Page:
This week marked an historic ceremony, with acupuncture and oriental medicine students each receiving a caduceus pin for their white coat. The caduceus is a traditional symbol for the healing professions, and dates back to the time of Hippocrates.
While the university has held pinning ceremonies in the past for DC and ND students (which are now combined with the current White Coat Ceremony scheduled each trimester), the Thursday, October 20th ceremony marks the first such event specifically for MSOM and MSAc students. President James Winterstein personally presented each AOM student with their pin, with the assistance of Vice President for Administrative Services, Ms. Tracy McHugh.
In addition to the recitation of the NUHS Student Oath, the ceremony included words from Assistant Dean for Acupuncture and Oriental Medicine, Dr. Frank Yurasek, as well as an address from Dr. Winterstein.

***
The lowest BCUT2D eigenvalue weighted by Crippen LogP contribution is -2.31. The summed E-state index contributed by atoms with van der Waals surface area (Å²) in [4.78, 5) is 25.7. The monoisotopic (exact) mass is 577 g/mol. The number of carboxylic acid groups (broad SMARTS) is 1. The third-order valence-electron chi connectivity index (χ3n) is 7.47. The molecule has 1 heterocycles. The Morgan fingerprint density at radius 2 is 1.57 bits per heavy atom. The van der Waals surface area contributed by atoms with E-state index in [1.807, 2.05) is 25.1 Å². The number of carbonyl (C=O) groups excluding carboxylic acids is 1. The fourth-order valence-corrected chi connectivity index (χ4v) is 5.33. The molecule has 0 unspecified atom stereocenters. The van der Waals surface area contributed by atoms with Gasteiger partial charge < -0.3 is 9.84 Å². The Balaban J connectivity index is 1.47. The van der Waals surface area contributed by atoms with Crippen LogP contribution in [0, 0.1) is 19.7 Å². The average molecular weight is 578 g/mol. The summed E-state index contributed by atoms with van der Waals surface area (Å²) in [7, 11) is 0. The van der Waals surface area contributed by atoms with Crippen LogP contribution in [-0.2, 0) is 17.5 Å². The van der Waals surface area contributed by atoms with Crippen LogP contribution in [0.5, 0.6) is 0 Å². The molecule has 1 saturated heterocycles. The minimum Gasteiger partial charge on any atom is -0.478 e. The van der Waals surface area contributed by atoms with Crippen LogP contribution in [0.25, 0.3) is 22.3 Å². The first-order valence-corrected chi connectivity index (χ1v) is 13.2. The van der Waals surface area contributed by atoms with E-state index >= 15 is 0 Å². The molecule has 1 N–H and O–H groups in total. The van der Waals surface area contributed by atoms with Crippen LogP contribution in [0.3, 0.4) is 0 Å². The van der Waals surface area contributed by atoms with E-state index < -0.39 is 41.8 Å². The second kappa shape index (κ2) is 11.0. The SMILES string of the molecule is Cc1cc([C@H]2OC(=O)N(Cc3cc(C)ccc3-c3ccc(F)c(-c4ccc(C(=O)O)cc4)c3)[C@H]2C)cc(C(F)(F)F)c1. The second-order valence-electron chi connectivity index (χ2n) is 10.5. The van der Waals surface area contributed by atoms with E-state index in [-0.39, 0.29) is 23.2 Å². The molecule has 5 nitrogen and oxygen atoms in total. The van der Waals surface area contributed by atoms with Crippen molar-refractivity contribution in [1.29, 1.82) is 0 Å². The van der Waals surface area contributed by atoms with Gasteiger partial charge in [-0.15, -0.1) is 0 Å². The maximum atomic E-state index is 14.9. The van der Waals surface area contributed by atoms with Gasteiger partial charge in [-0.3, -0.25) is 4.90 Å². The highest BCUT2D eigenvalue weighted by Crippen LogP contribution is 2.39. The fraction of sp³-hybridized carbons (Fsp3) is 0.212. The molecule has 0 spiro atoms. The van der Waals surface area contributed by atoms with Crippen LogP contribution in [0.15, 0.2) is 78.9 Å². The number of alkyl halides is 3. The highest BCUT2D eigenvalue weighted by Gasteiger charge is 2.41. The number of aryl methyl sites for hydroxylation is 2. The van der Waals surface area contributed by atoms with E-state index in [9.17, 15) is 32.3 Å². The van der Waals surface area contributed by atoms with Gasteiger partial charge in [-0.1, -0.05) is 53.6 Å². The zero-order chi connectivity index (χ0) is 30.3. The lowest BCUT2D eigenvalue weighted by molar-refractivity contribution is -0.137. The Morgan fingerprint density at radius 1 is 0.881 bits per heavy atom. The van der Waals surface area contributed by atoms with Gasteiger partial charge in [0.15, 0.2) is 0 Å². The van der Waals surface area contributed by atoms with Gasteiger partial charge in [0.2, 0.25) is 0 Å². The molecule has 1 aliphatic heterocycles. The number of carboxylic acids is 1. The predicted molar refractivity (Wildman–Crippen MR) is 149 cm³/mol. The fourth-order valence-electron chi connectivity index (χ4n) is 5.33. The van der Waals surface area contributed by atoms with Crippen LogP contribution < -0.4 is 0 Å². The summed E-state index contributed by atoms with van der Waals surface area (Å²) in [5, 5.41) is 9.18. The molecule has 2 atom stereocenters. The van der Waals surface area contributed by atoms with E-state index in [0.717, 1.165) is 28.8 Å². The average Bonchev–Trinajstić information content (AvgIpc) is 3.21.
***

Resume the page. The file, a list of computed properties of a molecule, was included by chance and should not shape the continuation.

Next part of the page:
Both gentlemen pointed to the historic role played by National University in acupuncture education in the United States. Dr. Winterstien recounted how four years prior to President Nixon’s trip to China, two chiropractic physicians who had traveled to China wrote a book on acupressure. In 1970 National’s former president, Dr. Joseph Janse, had dispatched a group to China to study acupuncture. Upon the group’s return, National conducted two clinical studies on acupuncture from 1970 to 1972. In 1972, National successfully petitioned the State of Illinois to allow it to teach courses in acupuncture. National was the first educational institution in Illinois, and in the United States, to receive such authorization.
With the opening of its MSAc and MSOM programs in 2006, National University has brought those initial efforts to their full fruition. “Acupuncture and oriental medicine have earned their prominent place in integrative medicine, and we are proud of our faculty and students in these fields for their professionalism and dedication,” says President Winterstein.